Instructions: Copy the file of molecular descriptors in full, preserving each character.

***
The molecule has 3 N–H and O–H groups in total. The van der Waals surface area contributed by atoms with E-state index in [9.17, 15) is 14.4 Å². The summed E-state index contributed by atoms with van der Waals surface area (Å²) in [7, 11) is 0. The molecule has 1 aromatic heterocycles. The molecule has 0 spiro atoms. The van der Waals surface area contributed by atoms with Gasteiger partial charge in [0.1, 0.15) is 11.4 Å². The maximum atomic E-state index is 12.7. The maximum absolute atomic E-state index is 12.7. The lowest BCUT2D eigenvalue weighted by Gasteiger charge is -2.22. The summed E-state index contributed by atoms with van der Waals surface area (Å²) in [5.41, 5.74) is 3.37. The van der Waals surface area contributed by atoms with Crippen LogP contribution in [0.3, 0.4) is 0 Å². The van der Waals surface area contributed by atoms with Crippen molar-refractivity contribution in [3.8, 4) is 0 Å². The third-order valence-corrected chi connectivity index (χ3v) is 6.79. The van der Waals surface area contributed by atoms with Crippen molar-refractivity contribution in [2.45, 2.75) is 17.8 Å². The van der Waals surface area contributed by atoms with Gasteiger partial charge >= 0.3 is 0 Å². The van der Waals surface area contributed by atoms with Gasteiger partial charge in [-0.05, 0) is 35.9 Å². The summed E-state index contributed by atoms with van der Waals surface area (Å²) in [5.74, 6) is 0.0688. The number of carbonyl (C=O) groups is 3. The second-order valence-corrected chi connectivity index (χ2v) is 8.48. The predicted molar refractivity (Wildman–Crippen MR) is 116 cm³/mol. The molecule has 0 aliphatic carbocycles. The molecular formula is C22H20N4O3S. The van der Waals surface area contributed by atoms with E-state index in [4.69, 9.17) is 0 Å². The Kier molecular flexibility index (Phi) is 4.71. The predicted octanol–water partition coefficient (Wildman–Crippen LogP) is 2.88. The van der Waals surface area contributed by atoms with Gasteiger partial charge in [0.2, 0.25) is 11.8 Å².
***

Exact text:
The molecule has 3 N–H and O–H groups in total. The van der Waals surface area contributed by atoms with E-state index in [9.17, 15) is 14.4 Å². The summed E-state index contributed by atoms with van der Waals surface area (Å²) in [7, 11) is 0. The molecule has 1 aromatic heterocycles. The molecule has 0 spiro atoms. The van der Waals surface area contributed by atoms with Gasteiger partial charge in [0.1, 0.15) is 11.4 Å². The maximum atomic E-state index is 12.7. The maximum absolute atomic E-state index is 12.7. The lowest BCUT2D eigenvalue weighted by Gasteiger charge is -2.22. The summed E-state index contributed by atoms with van der Waals surface area (Å²) in [5.41, 5.74) is 3.37. The van der Waals surface area contributed by atoms with Crippen LogP contribution in [0.3, 0.4) is 0 Å². The van der Waals surface area contributed by atoms with Crippen molar-refractivity contribution in [3.8, 4) is 0 Å². The third-order valence-corrected chi connectivity index (χ3v) is 6.79. The van der Waals surface area contributed by atoms with Crippen molar-refractivity contribution in [2.45, 2.75) is 17.8 Å². The van der Waals surface area contributed by atoms with Gasteiger partial charge >= 0.3 is 0 Å². The van der Waals surface area contributed by atoms with Gasteiger partial charge in [-0.05, 0) is 35.9 Å². The summed E-state index contributed by atoms with van der Waals surface area (Å²) in [5.74, 6) is 0.0688. The number of carbonyl (C=O) groups is 3. The second-order valence-corrected chi connectivity index (χ2v) is 8.48. The predicted molar refractivity (Wildman–Crippen MR) is 116 cm³/mol. The molecule has 0 aliphatic carbocycles. The molecular formula is C22H20N4O3S. The van der Waals surface area contributed by atoms with E-state index in [4.69, 9.17) is 0 Å². The Kier molecular flexibility index (Phi) is 4.71. The predicted octanol–water partition coefficient (Wildman–Crippen LogP) is 2.88. The van der Waals surface area contributed by atoms with Gasteiger partial charge in [0.2, 0.25) is 11.8 Å².